Tissue damage-induced intestinal stem cell division in Drosophila
Program in Molecular Medicine
Animals; Apoptosis; Basement Membrane; Bleomycin; Cell Count; Cell Differentiation; Cell Division; Cell Lineage; Cell Proliferation; Dextran Sulfate; Drosophila Proteins; Drosophila melanogaster; Enterocytes; Insulin; Intestines; Models, Biological; Receptor, Insulin; Signal Transduction; Stem Cells
Life Sciences | Medicine and Health Sciences
Stem cell division is essential for tissue integrity during growth, aging, and pathogenic assaults. Adult gastrointestinal tract encounters numerous stimulations, and impaired tissue regeneration may lead to inflammatory diseases and cancer. Intestinal stem cells in adult Drosophila have recently been identified and shown to replenish the various cell types within the midgut. However, it is not known whether these intestinal stem cells can respond to environmental challenges. By feeding dextran sulfate sodium and bleomycin to flies and by expressing apoptotic proteins, we show that Drosophila intestinal stem cells can increase the rate of division in response to tissue damage. Moreover, if tissue damage results in epithelial cell loss, the newly formed enteroblasts can differentiate into mature epithelial cells. By using this newly established system of intestinal stem cell proliferation and tissue regeneration, we find that the insulin receptor signaling pathway is required for intestinal stem cell division.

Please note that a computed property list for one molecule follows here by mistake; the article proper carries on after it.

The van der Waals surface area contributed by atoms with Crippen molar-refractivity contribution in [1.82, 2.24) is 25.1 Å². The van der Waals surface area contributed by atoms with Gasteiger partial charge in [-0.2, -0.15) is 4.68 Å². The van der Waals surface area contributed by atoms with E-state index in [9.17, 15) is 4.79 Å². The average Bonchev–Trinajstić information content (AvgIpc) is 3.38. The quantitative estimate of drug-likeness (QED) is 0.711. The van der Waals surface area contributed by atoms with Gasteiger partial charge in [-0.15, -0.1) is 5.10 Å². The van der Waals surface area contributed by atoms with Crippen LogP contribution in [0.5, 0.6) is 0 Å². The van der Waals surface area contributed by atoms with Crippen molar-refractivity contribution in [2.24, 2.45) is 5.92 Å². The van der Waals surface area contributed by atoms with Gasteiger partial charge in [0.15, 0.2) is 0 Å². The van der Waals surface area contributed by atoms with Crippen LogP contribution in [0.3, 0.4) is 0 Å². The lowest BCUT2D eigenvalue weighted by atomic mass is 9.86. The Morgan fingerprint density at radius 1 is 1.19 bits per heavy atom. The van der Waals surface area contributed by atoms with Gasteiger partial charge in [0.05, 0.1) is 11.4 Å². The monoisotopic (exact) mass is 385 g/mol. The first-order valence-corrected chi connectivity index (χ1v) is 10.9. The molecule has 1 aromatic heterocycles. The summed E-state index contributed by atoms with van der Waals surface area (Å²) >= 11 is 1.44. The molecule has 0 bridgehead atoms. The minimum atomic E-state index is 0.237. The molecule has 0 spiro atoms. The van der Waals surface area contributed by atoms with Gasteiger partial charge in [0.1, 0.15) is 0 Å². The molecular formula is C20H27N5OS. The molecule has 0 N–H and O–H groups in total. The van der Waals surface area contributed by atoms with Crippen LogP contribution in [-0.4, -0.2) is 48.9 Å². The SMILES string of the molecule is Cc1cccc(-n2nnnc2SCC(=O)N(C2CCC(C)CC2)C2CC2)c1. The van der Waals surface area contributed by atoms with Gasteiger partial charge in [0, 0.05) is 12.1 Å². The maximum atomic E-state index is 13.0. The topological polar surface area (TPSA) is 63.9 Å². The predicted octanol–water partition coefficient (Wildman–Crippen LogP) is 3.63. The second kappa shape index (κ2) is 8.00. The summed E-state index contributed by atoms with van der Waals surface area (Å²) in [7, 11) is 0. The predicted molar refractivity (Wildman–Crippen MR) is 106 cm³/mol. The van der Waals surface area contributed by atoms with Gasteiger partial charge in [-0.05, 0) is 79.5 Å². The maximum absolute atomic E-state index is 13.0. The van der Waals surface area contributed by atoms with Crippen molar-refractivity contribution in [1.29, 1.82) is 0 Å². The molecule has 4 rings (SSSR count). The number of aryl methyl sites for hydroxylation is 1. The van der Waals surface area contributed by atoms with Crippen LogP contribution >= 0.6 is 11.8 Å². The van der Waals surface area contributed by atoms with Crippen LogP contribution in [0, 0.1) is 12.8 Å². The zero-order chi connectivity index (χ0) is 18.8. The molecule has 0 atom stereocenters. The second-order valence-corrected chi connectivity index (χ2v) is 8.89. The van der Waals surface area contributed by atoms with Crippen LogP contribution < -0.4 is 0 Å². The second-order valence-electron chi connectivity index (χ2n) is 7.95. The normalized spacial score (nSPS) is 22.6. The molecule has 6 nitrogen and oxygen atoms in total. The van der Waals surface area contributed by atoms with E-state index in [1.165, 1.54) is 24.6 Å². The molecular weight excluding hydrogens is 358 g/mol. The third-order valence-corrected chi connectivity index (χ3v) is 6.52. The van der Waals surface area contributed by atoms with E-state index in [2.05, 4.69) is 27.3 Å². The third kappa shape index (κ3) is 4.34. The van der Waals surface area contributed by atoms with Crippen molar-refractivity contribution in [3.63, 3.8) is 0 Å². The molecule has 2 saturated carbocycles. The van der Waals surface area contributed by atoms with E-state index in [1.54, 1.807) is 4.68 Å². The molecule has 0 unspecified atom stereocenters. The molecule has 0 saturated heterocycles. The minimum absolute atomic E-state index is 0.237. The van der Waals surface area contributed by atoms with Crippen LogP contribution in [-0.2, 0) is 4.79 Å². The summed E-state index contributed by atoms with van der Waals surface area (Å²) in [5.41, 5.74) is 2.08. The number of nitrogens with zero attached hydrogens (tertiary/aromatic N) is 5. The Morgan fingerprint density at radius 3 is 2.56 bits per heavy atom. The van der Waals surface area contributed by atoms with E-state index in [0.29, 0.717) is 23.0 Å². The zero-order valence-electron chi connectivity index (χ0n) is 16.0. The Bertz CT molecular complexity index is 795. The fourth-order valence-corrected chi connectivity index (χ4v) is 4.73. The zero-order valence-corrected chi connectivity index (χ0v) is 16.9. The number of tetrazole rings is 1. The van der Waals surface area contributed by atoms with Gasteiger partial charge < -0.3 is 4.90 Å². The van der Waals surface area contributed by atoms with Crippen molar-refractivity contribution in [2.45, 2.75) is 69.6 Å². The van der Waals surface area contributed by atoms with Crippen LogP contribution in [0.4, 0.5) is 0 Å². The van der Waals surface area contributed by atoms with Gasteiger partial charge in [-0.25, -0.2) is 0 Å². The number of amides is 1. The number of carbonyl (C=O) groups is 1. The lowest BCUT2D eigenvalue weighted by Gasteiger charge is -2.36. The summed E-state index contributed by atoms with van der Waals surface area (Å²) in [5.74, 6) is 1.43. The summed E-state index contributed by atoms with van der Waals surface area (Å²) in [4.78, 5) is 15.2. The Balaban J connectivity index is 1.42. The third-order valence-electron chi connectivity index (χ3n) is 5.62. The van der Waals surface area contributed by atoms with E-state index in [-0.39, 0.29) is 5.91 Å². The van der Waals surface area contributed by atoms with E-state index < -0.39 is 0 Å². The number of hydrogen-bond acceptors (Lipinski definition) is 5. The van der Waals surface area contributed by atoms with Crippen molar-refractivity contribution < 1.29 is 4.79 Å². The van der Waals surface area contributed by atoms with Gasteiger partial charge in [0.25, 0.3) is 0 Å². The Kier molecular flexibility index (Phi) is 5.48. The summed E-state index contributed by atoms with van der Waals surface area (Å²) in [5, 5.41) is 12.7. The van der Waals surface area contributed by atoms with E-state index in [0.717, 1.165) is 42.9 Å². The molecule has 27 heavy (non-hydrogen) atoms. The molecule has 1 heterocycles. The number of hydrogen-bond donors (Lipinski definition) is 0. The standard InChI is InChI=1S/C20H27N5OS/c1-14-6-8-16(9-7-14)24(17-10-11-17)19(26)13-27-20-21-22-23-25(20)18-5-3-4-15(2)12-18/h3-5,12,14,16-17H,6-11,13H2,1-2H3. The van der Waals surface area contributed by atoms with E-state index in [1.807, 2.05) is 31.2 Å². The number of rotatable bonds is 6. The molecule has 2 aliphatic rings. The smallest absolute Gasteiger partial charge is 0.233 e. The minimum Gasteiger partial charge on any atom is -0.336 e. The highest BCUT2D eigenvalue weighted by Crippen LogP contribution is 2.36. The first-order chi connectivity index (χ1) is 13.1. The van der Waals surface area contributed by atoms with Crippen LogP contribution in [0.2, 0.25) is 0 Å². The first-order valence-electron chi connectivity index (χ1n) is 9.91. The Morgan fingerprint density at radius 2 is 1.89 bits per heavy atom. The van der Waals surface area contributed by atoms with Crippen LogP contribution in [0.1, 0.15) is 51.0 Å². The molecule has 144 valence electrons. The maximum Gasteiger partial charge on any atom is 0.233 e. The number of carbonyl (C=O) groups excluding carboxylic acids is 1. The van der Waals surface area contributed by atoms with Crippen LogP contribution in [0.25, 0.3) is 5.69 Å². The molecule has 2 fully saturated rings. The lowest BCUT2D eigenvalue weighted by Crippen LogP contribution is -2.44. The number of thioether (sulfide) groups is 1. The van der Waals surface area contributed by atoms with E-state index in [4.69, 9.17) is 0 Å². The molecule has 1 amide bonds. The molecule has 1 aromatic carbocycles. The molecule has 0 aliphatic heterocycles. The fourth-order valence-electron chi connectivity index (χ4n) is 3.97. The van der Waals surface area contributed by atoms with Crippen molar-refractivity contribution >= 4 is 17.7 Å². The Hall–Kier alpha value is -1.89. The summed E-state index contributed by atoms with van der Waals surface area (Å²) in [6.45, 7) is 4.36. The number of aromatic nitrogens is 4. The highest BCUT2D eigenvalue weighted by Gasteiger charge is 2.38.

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Citation: Cell Stem Cell. 2009 Jan 9;4(1):49-61. Link to article on publisher's site